Chief wants Welland firefighters to be equipped with naloxone
The Standard
 
Fire Chief Adam Eckhart wants Welland firefighters to be equipped with naloxone to help people suffering from the effects of opioid overdoses.
 

In a report to be presented during a special city council meeting, he’ll ask city councillors Thursday to do just that.

“Welland (Fire and Emergency Services) responds to approximately 1,500 medical assistance calls annually. A growing portion of these medical responses are believed to be overdose incidents,” said Eckhart in his report.

“The Niagara Region has identified 150 opioid-related deaths in 2020, and the monthly average in 2021 has increased to 14.”

He said given the risks to citizens and responders due to overdose calls, it is recommended firefighters be trained to carry and administer naloxone (Narcan), as required.

The chief’s report said three fire departments in Niagara carry naloxone and are provided necessary kits and training through the province at no cost.

Eckhart said local medical director Dr. Doug Munkley has authorized the use of naloxone by way of policy to the firefighter medical assistance program, authorized by the tiered response agreement with Niagara Emergency Medical Services.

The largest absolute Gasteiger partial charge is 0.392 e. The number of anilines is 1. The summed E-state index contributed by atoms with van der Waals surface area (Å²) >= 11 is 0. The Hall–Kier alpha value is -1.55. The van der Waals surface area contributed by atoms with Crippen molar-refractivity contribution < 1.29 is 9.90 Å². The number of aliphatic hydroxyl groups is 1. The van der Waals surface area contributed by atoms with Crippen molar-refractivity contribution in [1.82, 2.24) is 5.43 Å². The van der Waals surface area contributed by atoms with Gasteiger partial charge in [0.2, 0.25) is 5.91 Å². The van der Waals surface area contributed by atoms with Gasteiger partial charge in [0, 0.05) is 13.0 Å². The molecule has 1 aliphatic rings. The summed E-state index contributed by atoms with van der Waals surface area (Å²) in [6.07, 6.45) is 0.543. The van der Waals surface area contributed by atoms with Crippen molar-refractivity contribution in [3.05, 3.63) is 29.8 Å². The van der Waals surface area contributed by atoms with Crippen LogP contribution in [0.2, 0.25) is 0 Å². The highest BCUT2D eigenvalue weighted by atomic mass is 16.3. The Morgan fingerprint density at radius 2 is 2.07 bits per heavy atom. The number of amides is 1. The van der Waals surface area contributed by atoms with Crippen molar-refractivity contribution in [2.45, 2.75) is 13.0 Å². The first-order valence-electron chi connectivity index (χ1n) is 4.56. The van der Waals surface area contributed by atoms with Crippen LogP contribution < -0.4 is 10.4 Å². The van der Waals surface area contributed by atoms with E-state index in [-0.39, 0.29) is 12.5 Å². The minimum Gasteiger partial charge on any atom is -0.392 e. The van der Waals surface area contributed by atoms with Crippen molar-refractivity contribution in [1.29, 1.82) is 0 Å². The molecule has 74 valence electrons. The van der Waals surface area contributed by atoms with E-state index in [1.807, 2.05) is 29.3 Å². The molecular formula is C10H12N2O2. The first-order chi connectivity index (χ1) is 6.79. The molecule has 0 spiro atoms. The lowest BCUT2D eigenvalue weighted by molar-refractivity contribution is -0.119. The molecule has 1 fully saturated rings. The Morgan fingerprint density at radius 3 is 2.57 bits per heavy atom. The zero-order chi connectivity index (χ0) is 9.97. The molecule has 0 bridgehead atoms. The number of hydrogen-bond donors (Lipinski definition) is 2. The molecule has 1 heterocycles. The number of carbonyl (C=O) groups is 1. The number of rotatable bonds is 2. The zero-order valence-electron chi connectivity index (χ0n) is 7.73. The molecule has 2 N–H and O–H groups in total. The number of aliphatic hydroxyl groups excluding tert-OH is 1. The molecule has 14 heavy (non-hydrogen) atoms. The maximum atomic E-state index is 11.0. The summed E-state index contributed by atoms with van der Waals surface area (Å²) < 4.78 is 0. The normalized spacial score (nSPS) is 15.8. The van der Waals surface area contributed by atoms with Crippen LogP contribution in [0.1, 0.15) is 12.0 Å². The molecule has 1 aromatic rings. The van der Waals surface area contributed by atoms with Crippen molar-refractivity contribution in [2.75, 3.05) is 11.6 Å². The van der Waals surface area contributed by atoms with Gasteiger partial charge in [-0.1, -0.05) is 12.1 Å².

“The training of firefighters will be completed during regular training hours,” said the chief’s report.

It described opioids as natural, such as opium, or synthetic substances, duplicating the chemical structure of opium, drugs used to reduce pain in clinical settings. They are also produced and consumed non-medically.

Opioid narcotics include heroin, morphine, oxycodone (OxyContin), hydrocodone (Vicodin), fentanyl and carfentanil (Wildnil).

“Clinically, opioids are used for pain management. However, opioid-related harms such as addiction and overdose frequently occur during non-clinical use. Opioids affect the part of the brain that controls breathing. Strong opioids, like fentanyl, are contaminating the illegal drug supply and causing high rates of overdoses and death,” the chief’s report said.

Naloxone is a tool used temporarily block the effects of an opioid overdose.

“It works to reverse the effects of respiratory depression, meaning slowed or stopped breathing, caused by opioids for 30 to 90 minutes,” the report said.

Thursday’s special meeting starts at 5 p.m. with an in-camera session followed by open session. It can be viewed on the city’s website at www.welland.ca/Council/LiveStream.asp.

 

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